I think Pakistan is the wrong choice because they’re at war with each other; and so they would like to think that they don’t influence each other. But the [59.22] from India is massive; so the influence if I think where I live, every 90 percent of the Indians I meet are from one state, from [59.30]. I think it does influence other surrounding countries but then the majority of the Indian population of course stays in India. Bollywood, definitely. It would be great to have a Bollywood actor hold up some Whitakers chocolate or some Avanza avocado but that would break your budget because we’re some of the most expensive movie stars in the world; far more expensive than getting a Hollywood actor because their market is enormous. It extends across the entire region.

One great promotional tool would be to use Bollywood but don’t at all underestimate the cost of using Bollywood. It would be far better than a celebrity chef; if you could get one of those guys.

[1.00.32] Master chef guys.

But if you get a Bollywood person it would be fantastic.

I was just wondering, there was a lot of excitement when Modi was elected around liberalisation and opening up of the market. Is that actually happening?

Not yet. I liken it a little bit like to Obama when he became President; he got the Nobel Peace Prize within the first three months which was probably the worst thing that could happen. Modi, there are so many things on his priority list. He’s going to need two terms of government to be able to achieve that. There’s been a recent state election in Baha state where the Modi party is completely trashed; I think the percentage was so small wasn’t it; it was five percent or something like that and they ran a very vigorous campaign, quite an aggressive campaign against the opposition but the opposition came in with a far greater majority than any of the polls had expected. Because everyone had this great hope for what Modi was going to do but the job of doing it is very, very complex with a very, very democratic nation where the mood of the voters really dictates what you’re able to get away with.

So, the level of transformation that he’s going to need to do is massive and it is going to take a number of years to achieve that. So even when it comes to looking at free trade agreements that’s not high on his agenda. Higher on his agenda is protecting employment and keeping the employment levels higher; attracting foreign investment into India; the ‘Make India’ campaign is very, very big so if you’re if you’re a manufacturer wanting to get goods into India that’s a problem, because ‘Making India’ is a very, very big campaign in order to boost employment and skill levels.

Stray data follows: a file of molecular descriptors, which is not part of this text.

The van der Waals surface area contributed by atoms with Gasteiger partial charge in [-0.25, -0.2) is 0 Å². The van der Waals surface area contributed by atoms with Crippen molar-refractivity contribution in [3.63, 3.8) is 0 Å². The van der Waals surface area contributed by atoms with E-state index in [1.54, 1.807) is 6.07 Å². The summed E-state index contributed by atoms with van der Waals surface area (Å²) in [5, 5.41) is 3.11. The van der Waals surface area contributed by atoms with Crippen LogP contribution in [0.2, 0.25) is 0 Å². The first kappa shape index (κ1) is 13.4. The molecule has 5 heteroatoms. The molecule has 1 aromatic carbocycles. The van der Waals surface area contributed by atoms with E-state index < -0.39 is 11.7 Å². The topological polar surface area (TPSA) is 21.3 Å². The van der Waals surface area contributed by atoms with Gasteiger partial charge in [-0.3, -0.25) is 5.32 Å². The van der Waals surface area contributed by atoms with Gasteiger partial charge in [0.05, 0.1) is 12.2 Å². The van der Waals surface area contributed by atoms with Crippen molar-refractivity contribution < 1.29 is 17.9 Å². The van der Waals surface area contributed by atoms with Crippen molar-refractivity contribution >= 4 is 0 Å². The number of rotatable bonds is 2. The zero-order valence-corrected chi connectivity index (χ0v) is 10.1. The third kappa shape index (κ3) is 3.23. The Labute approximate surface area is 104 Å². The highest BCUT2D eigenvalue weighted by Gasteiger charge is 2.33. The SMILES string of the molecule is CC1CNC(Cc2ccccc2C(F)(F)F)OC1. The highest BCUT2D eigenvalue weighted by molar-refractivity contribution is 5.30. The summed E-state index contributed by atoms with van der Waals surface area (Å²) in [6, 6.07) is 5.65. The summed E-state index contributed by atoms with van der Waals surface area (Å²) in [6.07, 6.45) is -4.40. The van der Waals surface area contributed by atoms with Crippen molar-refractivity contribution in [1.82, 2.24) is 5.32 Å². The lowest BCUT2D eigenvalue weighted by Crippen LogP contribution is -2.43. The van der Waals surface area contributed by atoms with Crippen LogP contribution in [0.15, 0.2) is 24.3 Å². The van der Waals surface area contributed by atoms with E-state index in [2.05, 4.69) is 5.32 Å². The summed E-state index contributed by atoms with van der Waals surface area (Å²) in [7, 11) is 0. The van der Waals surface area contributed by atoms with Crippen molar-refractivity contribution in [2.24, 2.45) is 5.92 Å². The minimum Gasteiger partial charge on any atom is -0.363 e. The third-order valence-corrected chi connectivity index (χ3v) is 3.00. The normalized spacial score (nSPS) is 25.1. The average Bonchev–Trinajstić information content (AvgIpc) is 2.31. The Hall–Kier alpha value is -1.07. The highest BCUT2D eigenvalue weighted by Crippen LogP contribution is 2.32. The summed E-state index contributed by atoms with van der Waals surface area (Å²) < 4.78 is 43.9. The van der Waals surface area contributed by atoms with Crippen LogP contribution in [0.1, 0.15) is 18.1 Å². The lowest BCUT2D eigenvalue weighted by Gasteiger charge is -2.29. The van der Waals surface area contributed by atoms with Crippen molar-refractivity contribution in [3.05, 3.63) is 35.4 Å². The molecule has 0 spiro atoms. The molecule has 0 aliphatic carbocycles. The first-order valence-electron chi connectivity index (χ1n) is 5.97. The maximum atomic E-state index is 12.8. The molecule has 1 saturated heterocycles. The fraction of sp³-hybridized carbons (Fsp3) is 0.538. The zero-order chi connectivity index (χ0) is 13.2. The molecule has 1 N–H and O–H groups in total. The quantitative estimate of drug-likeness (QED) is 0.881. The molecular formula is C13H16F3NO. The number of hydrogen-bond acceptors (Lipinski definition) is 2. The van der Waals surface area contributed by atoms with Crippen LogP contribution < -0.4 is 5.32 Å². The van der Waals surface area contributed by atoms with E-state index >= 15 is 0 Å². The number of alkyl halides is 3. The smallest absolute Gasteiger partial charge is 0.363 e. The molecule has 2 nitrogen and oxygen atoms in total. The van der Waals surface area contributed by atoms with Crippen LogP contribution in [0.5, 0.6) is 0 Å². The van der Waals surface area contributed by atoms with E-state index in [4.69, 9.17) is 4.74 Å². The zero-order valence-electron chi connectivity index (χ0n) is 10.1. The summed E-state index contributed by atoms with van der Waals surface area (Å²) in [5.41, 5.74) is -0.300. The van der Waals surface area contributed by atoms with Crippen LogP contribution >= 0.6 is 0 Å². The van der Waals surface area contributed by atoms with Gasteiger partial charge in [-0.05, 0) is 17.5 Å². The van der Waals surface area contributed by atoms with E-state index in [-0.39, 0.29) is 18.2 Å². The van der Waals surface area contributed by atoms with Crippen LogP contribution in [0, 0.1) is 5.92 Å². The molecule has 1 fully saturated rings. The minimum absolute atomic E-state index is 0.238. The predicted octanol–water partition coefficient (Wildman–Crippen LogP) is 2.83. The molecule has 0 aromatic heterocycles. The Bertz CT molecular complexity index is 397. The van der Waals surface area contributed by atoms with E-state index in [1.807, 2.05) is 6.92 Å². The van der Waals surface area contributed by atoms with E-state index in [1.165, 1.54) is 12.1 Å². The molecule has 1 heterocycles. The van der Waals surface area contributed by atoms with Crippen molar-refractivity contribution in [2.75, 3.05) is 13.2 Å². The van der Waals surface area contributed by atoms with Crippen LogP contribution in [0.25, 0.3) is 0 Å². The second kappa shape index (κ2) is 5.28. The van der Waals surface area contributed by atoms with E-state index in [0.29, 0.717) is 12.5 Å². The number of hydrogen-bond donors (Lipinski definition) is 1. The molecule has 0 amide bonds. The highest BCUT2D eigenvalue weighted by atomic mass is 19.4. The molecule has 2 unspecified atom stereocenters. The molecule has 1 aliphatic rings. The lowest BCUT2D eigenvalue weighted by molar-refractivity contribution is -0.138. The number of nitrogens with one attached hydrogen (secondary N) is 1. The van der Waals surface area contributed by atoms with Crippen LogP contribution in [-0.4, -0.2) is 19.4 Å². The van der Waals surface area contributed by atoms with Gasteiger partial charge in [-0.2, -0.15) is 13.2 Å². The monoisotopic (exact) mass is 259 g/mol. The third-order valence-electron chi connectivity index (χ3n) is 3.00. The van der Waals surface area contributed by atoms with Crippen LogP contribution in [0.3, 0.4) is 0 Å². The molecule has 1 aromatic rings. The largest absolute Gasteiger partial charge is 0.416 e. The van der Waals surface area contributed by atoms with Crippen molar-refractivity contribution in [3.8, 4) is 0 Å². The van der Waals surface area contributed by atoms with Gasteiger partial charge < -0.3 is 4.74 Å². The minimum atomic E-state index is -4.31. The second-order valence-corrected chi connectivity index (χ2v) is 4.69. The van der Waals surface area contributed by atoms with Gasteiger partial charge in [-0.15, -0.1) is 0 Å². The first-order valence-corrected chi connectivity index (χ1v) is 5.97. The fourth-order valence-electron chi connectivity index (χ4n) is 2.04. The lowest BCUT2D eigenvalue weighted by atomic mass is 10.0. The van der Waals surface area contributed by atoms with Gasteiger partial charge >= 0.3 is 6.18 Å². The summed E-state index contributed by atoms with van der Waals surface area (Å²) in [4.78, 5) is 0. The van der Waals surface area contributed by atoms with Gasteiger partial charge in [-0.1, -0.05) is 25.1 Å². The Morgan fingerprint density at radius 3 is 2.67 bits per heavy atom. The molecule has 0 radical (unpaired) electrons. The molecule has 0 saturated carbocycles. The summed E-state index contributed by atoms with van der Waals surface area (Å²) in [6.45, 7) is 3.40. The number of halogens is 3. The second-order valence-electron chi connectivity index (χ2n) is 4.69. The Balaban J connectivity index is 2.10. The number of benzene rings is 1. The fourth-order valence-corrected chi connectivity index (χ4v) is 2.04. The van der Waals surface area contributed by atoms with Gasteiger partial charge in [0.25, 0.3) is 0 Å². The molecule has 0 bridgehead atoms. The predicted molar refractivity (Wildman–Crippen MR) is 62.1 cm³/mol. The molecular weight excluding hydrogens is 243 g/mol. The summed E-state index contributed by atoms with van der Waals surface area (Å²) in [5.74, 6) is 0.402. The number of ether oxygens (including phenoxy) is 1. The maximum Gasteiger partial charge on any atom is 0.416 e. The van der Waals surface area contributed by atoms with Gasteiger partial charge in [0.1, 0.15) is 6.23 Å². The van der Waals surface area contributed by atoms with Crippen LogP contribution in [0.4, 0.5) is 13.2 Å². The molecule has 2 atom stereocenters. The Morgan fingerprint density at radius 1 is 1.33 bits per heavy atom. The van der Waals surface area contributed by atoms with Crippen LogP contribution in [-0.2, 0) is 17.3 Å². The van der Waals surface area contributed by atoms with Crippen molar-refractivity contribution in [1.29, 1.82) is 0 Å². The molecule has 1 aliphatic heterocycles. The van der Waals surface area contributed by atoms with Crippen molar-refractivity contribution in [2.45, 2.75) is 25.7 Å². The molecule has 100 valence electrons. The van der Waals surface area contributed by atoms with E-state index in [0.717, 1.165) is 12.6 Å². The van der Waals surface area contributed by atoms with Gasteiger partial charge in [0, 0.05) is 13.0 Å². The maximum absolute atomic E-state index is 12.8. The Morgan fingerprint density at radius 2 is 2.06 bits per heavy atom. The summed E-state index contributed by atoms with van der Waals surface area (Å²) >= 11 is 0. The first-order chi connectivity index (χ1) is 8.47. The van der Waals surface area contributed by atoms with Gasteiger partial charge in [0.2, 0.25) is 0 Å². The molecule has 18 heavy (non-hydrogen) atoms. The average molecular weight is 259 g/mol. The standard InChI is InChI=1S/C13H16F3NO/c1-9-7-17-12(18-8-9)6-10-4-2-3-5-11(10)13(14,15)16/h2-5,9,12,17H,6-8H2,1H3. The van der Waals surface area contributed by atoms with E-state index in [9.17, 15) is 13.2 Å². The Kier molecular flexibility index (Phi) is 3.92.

So, I think when you look at what Modi is wanting to do you’ve got to have a horizon that expands; it's not going to be a quick fix. And even when we look at our free trade agreement back in 2011 when it was first mooted under the previous government. I don’t know where we got the idea the whole thing was going to happen within two years. That two years has passed.

It's not my job to forecast when we’ll have a free trade agreement but I can’t see the New Zealand free trade agreement being up there with some of those other key economic indicators.

So, what he’s had to do is stabilise the rupee which had devalued enormously. I think he’s got so many things on his priority list – is that a fair summary? I think he wants to be able to liberalise the market but you can’t do that overnight.

I think for us, as many of you know really well as I’m learning, the machinery of government, the machinery of getting things done is iron clad. So, to try and make some of those processes, like border processes, to get them to change is going to take a hell of a lot of work. We’re going to have roll the sleeves up and get into those layers right, ‘cause we have to build [1.03.38].

Also, there’s not necessarily a belief that their system’s overly bureaucratic. We look at our system of ease of doing business and what we’re second in the world for, and that’s what we expect. When we go off and say it's hard doing business we’re starting from the best in the world. They understand their systems so well; so they don’t necessarily see it as overly bureaucratic because they understand it. But talking with one New Zealand company that set up there, they had to get 800 licences in order to operate in their particular business. I mean that’s mind boggling and he said he couldn’t name 790 of them but that was how many licences were required in order to establish his business.

It might have been a function that I was at with the former Indian High Commissioner here who in response to the question about red tape in India, he himself stood up and said, “Well it's not that bad, we know how we do business.”

That’s one of the problems that they’re not necessarily trying to fix because they know how it works; so it's an interesting dilemma for us.

It's interesting; just look a few months back we had a major scandal with Lester products and they were just changing their food regulations but nobody really understands how comprehensive and how challenging this is. I’m involved with the major Indian poultry processing company. Within four weeks I had to redevelop 40 products because they all got declined not because we didn’t follow the rules, we followed the rules, but they couldn’t read them and [1.05.17] does have challenging regulations.

Yeah. Food regulations and labelling it's a huge challenge. Unfortunately, the answer is we need to change the labels to meet them. New Zealand isn’t big and ugly enough to be able to say, “No that’s not acceptable.” That’s one of the challenges that we’ve all got.